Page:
"Some students have a deep-seated desire to learn more than what is taught in the classroom.  No Latin teacher can cover vocabulary, grammar, derivatives, Roman history and daily life, mythology, and the influence of Latin in the modern world with any degree of thoroughness during class.  Students who find these areas fascinating and are willing to delve deeper into them find Certamen a fulfilling experience.
     Some students know that they are Latin nerds and revel in the camaraderie of other Latin nerds.  Rather than hiding their knowledge, they compete with each other to show it off, and feel good about themselves in the process.
     Winning is always nice, but learning more and developing self-respect are what education is all about.

-- Susan S. Schearer (taken from www.njcl.org)

Published Certamen Rounds:
2011 Lupercalia Tournament held at North Gwinnett High School on February 12th, 2011
2010 "Ides of March" Gwinnett County Certamen Tournament held at North Gwinnett High School on March 13th, 2010
2010 Eastside High School Certamen Tournament held at Eastside High School on November 13th, 2010
2009 Gwinnett County Certamen Championship held at North Gwinnett High School on March 14th, 2009.
Spring 2007 Gwinnett County Certamen Championship held at North Gwinnett High School (preliminary worksheet & upper level)
Fall 2007 Gwinnett County Certamen Championship held at North Gwinnett High School
2006 Eastside High School Certamen Tournament held at Eastside High School on January 21st, 2006

Other Resources:
Certamen Rules and Guidelines (from njcl.org)
GJCL Certamen Syllabi (as published at the 2009 GJCL Fall Forum)
Extensive Certamen Study Guide (PDF; 56 pages, from Mr. Hugh Himwich)
Essential Collection of History and Culture Topics from VRoma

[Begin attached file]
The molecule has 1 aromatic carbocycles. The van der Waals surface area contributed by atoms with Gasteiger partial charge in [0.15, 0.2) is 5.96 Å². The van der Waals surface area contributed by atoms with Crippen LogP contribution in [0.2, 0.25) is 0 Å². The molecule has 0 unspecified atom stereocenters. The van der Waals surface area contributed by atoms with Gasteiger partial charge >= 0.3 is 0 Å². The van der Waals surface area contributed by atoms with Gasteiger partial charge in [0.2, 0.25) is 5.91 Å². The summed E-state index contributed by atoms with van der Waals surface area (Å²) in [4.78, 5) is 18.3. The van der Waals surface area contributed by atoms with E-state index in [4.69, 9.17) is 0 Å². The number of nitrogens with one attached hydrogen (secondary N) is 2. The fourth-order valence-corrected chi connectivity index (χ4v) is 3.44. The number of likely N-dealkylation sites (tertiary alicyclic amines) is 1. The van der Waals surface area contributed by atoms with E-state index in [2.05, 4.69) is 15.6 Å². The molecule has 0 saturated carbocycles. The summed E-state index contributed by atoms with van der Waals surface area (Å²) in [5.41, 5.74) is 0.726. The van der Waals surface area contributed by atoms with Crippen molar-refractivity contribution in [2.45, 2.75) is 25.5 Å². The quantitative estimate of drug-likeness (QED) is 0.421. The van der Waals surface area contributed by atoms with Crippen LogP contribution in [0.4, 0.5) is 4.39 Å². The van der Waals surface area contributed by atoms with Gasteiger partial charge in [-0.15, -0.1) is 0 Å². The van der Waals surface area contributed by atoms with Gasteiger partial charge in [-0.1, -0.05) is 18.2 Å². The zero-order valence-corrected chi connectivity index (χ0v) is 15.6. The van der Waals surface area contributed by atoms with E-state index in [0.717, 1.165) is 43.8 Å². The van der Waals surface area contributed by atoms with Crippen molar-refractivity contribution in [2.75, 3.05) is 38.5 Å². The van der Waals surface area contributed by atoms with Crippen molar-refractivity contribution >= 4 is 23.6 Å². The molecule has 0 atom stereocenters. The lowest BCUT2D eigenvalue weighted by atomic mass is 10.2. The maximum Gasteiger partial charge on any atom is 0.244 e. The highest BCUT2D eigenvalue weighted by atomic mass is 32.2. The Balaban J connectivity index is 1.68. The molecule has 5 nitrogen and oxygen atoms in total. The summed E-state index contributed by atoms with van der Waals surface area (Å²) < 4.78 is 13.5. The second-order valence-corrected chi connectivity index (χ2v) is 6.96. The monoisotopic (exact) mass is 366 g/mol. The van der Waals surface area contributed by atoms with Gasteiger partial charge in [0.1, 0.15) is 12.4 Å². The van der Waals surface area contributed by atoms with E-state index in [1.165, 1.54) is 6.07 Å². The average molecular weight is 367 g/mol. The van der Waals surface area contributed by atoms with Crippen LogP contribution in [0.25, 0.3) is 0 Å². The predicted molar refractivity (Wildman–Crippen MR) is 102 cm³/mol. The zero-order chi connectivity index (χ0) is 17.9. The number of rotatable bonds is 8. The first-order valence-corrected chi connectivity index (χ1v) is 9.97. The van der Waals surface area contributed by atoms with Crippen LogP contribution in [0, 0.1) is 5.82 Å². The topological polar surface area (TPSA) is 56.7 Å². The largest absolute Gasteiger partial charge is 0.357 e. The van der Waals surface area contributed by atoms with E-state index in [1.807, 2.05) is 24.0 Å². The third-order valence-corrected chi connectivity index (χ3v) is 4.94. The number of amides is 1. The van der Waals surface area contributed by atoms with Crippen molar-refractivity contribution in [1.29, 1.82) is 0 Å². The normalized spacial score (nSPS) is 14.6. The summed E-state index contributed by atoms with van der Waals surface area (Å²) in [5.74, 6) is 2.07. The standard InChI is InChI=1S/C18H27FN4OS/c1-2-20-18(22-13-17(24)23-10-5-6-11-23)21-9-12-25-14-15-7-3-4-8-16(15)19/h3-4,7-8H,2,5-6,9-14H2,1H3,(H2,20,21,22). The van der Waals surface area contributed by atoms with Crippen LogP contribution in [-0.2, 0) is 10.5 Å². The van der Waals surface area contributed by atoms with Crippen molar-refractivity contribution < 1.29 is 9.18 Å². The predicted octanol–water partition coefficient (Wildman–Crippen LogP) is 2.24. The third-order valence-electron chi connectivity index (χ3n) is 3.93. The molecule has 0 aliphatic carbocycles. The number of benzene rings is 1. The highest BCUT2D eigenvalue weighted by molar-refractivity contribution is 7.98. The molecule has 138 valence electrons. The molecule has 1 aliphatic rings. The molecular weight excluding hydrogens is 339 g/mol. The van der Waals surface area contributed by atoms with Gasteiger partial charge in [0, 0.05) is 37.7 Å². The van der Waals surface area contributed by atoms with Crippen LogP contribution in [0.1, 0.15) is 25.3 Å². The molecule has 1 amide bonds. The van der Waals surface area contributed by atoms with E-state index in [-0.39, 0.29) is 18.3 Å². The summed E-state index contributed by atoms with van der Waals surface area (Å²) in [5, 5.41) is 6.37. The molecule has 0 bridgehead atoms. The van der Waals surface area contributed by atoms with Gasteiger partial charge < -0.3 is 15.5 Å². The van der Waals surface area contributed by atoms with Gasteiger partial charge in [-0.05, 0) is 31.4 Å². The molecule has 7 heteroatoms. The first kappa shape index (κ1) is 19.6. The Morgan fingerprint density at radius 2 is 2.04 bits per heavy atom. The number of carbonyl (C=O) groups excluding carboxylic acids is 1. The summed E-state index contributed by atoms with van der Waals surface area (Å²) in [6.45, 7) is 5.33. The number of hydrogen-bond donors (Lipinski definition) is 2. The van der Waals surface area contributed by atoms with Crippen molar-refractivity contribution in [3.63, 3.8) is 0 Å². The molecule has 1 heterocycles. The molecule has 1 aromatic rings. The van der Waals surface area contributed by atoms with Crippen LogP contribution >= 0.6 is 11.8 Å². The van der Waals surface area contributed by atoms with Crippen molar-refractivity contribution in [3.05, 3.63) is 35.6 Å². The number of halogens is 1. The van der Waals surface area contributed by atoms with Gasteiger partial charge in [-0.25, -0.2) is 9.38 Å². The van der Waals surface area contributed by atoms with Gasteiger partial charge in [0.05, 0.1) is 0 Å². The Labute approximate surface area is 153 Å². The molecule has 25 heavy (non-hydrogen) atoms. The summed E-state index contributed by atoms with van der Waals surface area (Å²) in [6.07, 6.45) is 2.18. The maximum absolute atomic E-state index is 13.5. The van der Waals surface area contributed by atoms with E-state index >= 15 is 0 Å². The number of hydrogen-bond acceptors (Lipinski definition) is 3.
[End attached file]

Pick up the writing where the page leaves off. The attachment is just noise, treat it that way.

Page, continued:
Self-Quizzes for Certamen Prep (from Homegrown Romans
Notes on Michael Grant's The History of Rome
Virginia's Certamen Database (nearly 200 rounds of certamen)
Official page of for Morford's Mythology (includes self-quizzes, summaries, discussion questions, and activities for every chapter)

Tips for Practicing:
Team Formation:

A competitive team includes one expert from each of the following categories:  language, daily life and culture, history, and mythology.  Each expert should enjoy his/her field - it is supposed to be fun after all!
A team should be consistent all year long and, hopefully, from year-to-year.
At the beginning of the year, ask your players what their goals are and tailor practices and schedules to those goals.  If the players want to win a state championship, then that requires dedication, sacrifice, and hard work.  If the players' focus in on having fun, then make sure they have fun!

Ideally, practices should be twice a week, and these two practices should be on consecutive days.  On the first day, the team members are studying, researching, and running through old questions (from the databases above).  The research and studying should be guided by the certamen syllabi, as linked above.
On the second day of practice, the teams should be playing with the buzzers and answering questions based on the content learned the first day.
If a question is missed in practice, sponsors should take care to ask that same question throughout the practice to ensure his/her players know that item.
Players should write down questions they don't know throughout practice, to which they can refer later.
Just before competitions, teams should practice under competition conditions, using old rounds.
Certamen participants should research on their own time as well.  History buffs should read and re-read Michael Grant's History of Rome, for instance.